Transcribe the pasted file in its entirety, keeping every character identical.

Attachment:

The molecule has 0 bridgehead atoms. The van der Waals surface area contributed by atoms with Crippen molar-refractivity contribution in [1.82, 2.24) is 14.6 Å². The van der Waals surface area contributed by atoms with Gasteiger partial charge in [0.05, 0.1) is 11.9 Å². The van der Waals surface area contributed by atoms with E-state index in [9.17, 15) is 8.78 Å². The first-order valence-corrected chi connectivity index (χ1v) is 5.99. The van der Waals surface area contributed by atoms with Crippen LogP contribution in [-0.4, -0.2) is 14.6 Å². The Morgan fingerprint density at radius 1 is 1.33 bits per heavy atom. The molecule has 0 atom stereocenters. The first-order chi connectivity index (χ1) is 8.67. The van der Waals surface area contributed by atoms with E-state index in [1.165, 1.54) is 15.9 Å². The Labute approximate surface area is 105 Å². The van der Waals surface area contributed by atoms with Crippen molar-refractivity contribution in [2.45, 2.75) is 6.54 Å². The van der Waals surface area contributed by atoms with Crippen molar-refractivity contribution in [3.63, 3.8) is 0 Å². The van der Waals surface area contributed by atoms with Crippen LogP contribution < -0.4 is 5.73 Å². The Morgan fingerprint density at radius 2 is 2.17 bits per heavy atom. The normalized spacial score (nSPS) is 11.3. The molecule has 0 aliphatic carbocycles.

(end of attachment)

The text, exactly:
The molecule has 0 bridgehead atoms. The van der Waals surface area contributed by atoms with Crippen molar-refractivity contribution in [1.82, 2.24) is 14.6 Å². The van der Waals surface area contributed by atoms with Gasteiger partial charge in [0.05, 0.1) is 11.9 Å². The van der Waals surface area contributed by atoms with E-state index in [9.17, 15) is 8.78 Å². The first-order valence-corrected chi connectivity index (χ1v) is 5.99. The van der Waals surface area contributed by atoms with Crippen LogP contribution in [-0.4, -0.2) is 14.6 Å². The Morgan fingerprint density at radius 1 is 1.33 bits per heavy atom. The molecule has 0 atom stereocenters. The first-order chi connectivity index (χ1) is 8.67. The van der Waals surface area contributed by atoms with E-state index in [1.165, 1.54) is 15.9 Å². The Labute approximate surface area is 105 Å². The van der Waals surface area contributed by atoms with Crippen molar-refractivity contribution in [2.45, 2.75) is 6.54 Å². The van der Waals surface area contributed by atoms with Crippen molar-refractivity contribution in [3.63, 3.8) is 0 Å². The van der Waals surface area contributed by atoms with Crippen LogP contribution < -0.4 is 5.73 Å². The Morgan fingerprint density at radius 2 is 2.17 bits per heavy atom. The normalized spacial score (nSPS) is 11.3. The molecule has 0 aliphatic carbocycles.